The most commonly reported measure of classifier performance is accuracy: the percentage of correct classifications obtained. This metric has the advantage of being easy to understand and makes comparison of the performance of different classifiers trivial, but it ignores many of the factors which should be taken into account when honestly assessing the performance of a classifier.
Classifier performance is more than just a count of correct classifications. Consider, for example, the problem of screening for a relatively rare condition such as cervical cancer, which has a prevalence of about 10% (actual stats). If a lazy Pap smear screener was to classify every slide they see as “normal”, they would have a 90% accuracy. Very impressive. But that figure completely ignores the fact that the 10% of women who do have the disease have not been diagnosed at all.
Most classifiers produce a score, which is then thresholded to decide the classification. If a classifier produces a score between 0.0 (definitely negative) and 1.0 (definitely positive), it is common to consider anything over 0.5 as positive.
However, any threshold applied to a dataset (in which PP is the positive population and NP is the negative population) is going to produce true positives (TP), false positives (FP), true negatives (TN) and false negatives (FN).
Once you have numbers for all of these measures, some useful metrics can be calculated.
- Accuracy = (1 — Error) = (TP + TN)/(PP + NP) = Pr(C), the probability of a correct classification.
- Sensitivity = TP/(TP + FN) = TP/PP = the ability of the test to detect disease in a population of diseased individuals.
- Specificity = TN/(TN + FP) = TN / NP = the ability of the test to correctly rule out the disease in a disease-free population.
One way to overcome the problem of having to choose a cut-off is to start with a threshold of 0.0, so that every case is considered as positive. We correctly classify all of the positive cases, and incorrectly classify all of the negative cases. We then move the threshold over every value between 0.0 and 1.0, progressively decreasing the number of false positives and increasing the number of true positives.
TP (sensitivity) can then be plotted against FP (1 — specificity) for each threshold used. The resulting graph is called a Receiver Operating Characteristic (ROC) curve:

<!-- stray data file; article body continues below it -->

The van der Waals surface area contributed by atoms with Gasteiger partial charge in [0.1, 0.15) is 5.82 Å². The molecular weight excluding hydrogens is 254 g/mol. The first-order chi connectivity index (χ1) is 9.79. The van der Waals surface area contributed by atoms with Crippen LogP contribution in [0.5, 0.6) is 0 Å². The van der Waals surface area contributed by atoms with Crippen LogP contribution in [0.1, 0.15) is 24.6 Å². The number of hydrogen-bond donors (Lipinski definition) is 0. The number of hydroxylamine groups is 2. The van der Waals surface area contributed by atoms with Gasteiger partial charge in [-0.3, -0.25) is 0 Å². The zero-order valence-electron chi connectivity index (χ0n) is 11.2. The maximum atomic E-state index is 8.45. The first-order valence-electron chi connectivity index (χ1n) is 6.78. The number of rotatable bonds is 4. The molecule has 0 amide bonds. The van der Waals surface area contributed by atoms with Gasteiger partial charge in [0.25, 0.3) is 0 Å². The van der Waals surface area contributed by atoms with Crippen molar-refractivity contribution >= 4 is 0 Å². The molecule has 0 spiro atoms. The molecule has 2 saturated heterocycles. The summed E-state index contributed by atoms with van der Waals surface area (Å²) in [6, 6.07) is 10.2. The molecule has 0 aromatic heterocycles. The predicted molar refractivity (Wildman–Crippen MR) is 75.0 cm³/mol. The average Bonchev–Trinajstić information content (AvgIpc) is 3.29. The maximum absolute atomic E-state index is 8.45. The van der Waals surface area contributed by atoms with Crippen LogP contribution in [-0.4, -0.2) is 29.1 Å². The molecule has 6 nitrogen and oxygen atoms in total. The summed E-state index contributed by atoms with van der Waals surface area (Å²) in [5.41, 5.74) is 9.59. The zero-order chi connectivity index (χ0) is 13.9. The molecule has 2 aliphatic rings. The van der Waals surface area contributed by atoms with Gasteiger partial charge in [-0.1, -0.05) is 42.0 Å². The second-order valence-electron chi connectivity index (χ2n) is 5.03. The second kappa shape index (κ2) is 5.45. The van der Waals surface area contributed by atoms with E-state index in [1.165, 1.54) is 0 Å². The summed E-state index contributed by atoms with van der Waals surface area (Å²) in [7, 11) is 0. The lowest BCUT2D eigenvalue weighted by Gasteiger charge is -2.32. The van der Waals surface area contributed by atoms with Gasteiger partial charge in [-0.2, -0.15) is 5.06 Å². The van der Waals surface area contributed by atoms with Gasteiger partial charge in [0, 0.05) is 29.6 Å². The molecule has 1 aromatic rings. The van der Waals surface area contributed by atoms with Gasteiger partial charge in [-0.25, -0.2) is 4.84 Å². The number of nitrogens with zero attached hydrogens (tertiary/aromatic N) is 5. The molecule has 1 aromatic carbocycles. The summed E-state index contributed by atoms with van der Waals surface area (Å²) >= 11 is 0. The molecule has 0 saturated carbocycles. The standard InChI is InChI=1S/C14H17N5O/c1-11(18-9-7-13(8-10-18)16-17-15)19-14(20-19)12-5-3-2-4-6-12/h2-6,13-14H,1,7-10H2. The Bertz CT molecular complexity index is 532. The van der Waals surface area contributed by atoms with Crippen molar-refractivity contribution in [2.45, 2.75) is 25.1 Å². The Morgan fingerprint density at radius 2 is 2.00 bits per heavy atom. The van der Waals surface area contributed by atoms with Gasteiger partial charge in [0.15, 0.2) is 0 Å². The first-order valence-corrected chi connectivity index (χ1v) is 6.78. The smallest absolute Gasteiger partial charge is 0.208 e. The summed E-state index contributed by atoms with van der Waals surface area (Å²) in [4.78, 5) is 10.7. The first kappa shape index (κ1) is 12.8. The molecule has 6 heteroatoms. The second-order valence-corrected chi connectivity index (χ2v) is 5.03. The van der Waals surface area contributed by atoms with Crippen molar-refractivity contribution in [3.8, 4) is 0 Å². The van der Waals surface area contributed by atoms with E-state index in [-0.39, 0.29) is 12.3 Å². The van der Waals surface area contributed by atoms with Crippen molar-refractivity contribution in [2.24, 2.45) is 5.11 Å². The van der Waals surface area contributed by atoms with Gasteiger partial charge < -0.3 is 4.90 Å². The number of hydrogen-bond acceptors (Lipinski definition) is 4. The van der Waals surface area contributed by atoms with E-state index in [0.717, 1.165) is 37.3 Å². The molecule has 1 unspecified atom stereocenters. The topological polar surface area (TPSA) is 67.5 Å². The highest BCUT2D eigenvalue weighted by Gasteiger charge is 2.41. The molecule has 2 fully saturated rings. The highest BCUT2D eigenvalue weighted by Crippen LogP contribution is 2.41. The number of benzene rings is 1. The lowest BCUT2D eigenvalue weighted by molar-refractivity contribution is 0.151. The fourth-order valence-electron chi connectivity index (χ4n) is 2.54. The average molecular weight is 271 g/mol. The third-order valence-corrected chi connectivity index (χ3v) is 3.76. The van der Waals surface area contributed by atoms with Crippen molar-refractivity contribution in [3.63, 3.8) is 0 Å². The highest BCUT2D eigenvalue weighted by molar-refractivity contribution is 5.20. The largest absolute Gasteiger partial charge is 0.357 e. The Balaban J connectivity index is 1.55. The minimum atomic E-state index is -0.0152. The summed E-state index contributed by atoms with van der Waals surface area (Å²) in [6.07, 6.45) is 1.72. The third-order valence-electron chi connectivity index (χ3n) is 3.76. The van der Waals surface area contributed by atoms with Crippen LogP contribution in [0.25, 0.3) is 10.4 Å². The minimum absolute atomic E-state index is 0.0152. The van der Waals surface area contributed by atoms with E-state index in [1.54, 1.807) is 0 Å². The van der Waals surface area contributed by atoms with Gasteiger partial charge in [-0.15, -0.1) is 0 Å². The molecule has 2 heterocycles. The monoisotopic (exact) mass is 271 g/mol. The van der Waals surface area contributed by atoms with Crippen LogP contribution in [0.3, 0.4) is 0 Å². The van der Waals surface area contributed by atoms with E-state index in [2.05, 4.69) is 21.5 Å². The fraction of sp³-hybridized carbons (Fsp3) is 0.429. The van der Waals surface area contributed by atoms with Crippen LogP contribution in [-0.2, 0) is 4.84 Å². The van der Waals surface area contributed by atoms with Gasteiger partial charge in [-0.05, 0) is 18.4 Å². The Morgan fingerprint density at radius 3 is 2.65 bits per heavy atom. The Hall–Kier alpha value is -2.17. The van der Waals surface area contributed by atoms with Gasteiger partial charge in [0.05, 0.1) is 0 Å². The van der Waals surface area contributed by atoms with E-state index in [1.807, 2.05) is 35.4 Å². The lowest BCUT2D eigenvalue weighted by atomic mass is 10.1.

ROC curves were developed for use in signal detection in radar returns in the 1950’s, and have since been applied to a wide range of problems.
For a perfect classifier the ROC curve will go straight up the Y axis and then along the X axis. A classifier with no power will sit on the diagonal, whilst most classifiers fall somewhere in between.
ROC analysis provides tools to select possibly optimal models and to discard suboptimal ones independently from (and prior to specifying) the cost context or the class distribution
It is immediately apparent that the ROC curve can be used to select a threshold for a classifier which maximises the true positives, while minimising the false positives.
However, different types of problems have different optimal classifier thresholds. For a cancer screening test, for example, we may be prepared to put up with a relatively high false positive rate in order to get a high true positive, it is most important to identify possible cancer sufferers.
For a follow-up test after treatment, however, a different threshold might be more desirable, since we want to minimise false negatives, we don’t want to tell a patient they’re clear if this is not actually the case.
ROC curves also give us the ability to assess the performance of the classifier over its entire operating range. The most widely-used measure is the area under the curve (AUC). The AUC for a classifier with no power, essentially random guessing, is 0.5, because the curve follows the diagonal. The AUC for that mythical being, the perfect classifier, is 1.0. Most classifiers have AUCs that fall somewhere between these two values.
An AUC of less than 0.5 might indicate that something interesting is happening. A very low AUC might indicate that the problem has been set up wrongly, the classifier is finding a relationship in the data which is, essentially, the opposite of that expected. In such a case, inspection of the entire ROC curve might give some clues as to what is going on: have the positives and negatives been mislabelled?
The AUC can be used to compare the performance of two or more classifiers. A single threshold can be selected and the classifiers’ performance at that point compared, or the overall performance can be compared by considering the AUC.